Others complain that several landlords in Adams Morgan have created a "buffet for rats" by ignoring their tenants' trash problems. Tenants have been known to toss trash on top of open dumpsters behind large apartment buildings.
Mr. Greenleaf said the city, for the first time, has been working overtime at fixing such problems. The budget for rodent control doubled from $600,000 in 2001 to more than $1.2 million for fiscal 2002. "Since October, we've gone to 77 community, business and community association meetings across the city," he said. "We're available to people, giving outreach information and tips for handling things like overflowing dumpsters.
"Fighting rats in this city has a five-year implementation plan, and we're in our third year," he added. "Warmer weather during winter doesn't help the problem. For the past four years, weather conditions, coupled with the drought, helped the rats because they can access food both underground and above ground when there is less water."
Over the decades, the District has struggled with occasional explosions in the rodent population. In the late 1960s, the District had a war on rats that predated the Williams administration effort by 30 years. In the late 1970s, residents in Georgetown and Capitol Hill reported an influx of thousands of rats displaced, according to officials, by underground Metro construction and cleanup efforts downtown.
Dr. Colvin, who refers to rats as "a neat little genetic package" because of their durable style of life, said there is no way to measure exactly how many rats live in the District.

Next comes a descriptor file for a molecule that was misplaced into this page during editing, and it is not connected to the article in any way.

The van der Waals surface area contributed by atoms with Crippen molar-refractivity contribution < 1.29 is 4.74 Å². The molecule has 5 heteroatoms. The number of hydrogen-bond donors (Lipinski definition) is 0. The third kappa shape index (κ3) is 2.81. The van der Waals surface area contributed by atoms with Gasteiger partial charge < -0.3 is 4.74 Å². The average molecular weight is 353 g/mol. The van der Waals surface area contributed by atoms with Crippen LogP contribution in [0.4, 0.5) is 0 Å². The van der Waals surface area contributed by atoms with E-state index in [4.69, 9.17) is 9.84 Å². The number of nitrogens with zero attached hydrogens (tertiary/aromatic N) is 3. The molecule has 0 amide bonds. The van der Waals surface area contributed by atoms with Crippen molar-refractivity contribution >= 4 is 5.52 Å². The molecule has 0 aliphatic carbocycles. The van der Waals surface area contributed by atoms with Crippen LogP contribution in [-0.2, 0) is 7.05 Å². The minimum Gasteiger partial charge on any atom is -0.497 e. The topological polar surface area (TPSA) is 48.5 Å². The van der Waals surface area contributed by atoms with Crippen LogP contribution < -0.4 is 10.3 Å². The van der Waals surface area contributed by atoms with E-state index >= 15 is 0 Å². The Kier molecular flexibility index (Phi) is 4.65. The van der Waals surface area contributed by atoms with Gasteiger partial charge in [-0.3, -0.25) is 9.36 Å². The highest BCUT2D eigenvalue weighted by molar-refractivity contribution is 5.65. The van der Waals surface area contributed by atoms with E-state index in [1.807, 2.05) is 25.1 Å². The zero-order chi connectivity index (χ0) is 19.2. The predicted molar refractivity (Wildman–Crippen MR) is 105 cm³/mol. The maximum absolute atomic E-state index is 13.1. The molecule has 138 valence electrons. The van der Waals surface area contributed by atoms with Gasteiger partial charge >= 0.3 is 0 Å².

Female rats, some as long as 10 inches, not counting a 6- to 8-inch tail, can produce between eight and 10 pups in a litter every 21 days. If winter weather is warm, each could pump out as many as 50 babies over the course of her 6-month adult life span. "The female begins breeding at two months of age and could become impregnated 48 hours after giving birth," Dr. Colvin said.
"The reason we have rats is because there's food sources and a lack of good, long-term planning in cities in America," he said. "You can't blame the rats. The rat is just doing its thing."
D.C. Council member Jim Graham, Ward 1 Democrat, said, "These things can survive on battery cable. Imagine what happens when you have folks running up and down the street, dropping pizza on the sidewalk and leaving their garbage cans out at night without lids. They're creating a moveable feast for the rats.
"'We've got rats as big as cats.' That's what I hear people saying from one end of my ward to the other," said Mr. Graham, who advocates increasing funding to the bureau of rodent control.
"Right now, officials don't have the resources they need," he said. "They are doing a good job, if you consider the fact that before three years ago, we didn't have new garbage containers for homes, we did not have the fines, and we didn't have the enforcement. Are we solving this problem yet? No. Do we have the things in place that will make a dent in this? Absolutely."


Copyright © 2018 The Washington Times, LLC. Click here for reprint permission.

The Washington Times Comment Policy

The Washington Times welcomes your comments on Spot.im, our third-party provider. Please read our Comment Policy before commenting.

 

Click to Read More and View Comments

Click to Hide